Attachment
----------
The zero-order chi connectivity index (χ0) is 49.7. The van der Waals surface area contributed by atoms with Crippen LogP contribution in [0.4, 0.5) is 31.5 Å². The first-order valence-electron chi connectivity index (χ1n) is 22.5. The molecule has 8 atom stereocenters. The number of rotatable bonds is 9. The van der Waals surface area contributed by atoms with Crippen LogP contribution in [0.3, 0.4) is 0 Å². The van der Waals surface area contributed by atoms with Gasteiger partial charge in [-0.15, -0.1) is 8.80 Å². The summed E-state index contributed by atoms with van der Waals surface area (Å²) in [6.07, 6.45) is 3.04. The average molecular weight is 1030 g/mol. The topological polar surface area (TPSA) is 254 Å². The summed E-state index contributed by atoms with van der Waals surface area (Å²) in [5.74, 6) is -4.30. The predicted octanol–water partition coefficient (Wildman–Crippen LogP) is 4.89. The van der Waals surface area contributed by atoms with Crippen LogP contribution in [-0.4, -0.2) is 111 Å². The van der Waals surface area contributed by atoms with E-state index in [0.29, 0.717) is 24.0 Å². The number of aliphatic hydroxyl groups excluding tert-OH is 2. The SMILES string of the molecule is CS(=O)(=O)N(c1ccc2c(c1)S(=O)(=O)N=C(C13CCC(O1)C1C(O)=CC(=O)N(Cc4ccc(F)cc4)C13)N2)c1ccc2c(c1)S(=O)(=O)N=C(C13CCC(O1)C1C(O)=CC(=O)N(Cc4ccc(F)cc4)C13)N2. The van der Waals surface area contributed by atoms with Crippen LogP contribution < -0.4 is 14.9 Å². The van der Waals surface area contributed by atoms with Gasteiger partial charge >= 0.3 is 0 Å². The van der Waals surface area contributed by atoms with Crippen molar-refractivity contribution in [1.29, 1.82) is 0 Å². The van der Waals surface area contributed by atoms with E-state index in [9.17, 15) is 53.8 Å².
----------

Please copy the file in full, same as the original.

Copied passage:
The zero-order chi connectivity index (χ0) is 49.7. The van der Waals surface area contributed by atoms with Crippen LogP contribution in [0.4, 0.5) is 31.5 Å². The first-order valence-electron chi connectivity index (χ1n) is 22.5. The molecule has 8 atom stereocenters. The number of rotatable bonds is 9. The van der Waals surface area contributed by atoms with Crippen LogP contribution in [0.3, 0.4) is 0 Å². The van der Waals surface area contributed by atoms with Gasteiger partial charge in [-0.15, -0.1) is 8.80 Å². The summed E-state index contributed by atoms with van der Waals surface area (Å²) in [6.07, 6.45) is 3.04. The average molecular weight is 1030 g/mol. The topological polar surface area (TPSA) is 254 Å². The summed E-state index contributed by atoms with van der Waals surface area (Å²) in [5.74, 6) is -4.30. The predicted octanol–water partition coefficient (Wildman–Crippen LogP) is 4.89. The van der Waals surface area contributed by atoms with Crippen LogP contribution in [-0.4, -0.2) is 111 Å². The van der Waals surface area contributed by atoms with E-state index in [0.29, 0.717) is 24.0 Å². The number of aliphatic hydroxyl groups excluding tert-OH is 2. The SMILES string of the molecule is CS(=O)(=O)N(c1ccc2c(c1)S(=O)(=O)N=C(C13CCC(O1)C1C(O)=CC(=O)N(Cc4ccc(F)cc4)C13)N2)c1ccc2c(c1)S(=O)(=O)N=C(C13CCC(O1)C1C(O)=CC(=O)N(Cc4ccc(F)cc4)C13)N2. The van der Waals surface area contributed by atoms with Crippen LogP contribution < -0.4 is 14.9 Å². The van der Waals surface area contributed by atoms with Gasteiger partial charge >= 0.3 is 0 Å². The van der Waals surface area contributed by atoms with Crippen molar-refractivity contribution in [1.29, 1.82) is 0 Å². The van der Waals surface area contributed by atoms with E-state index in [9.17, 15) is 53.8 Å².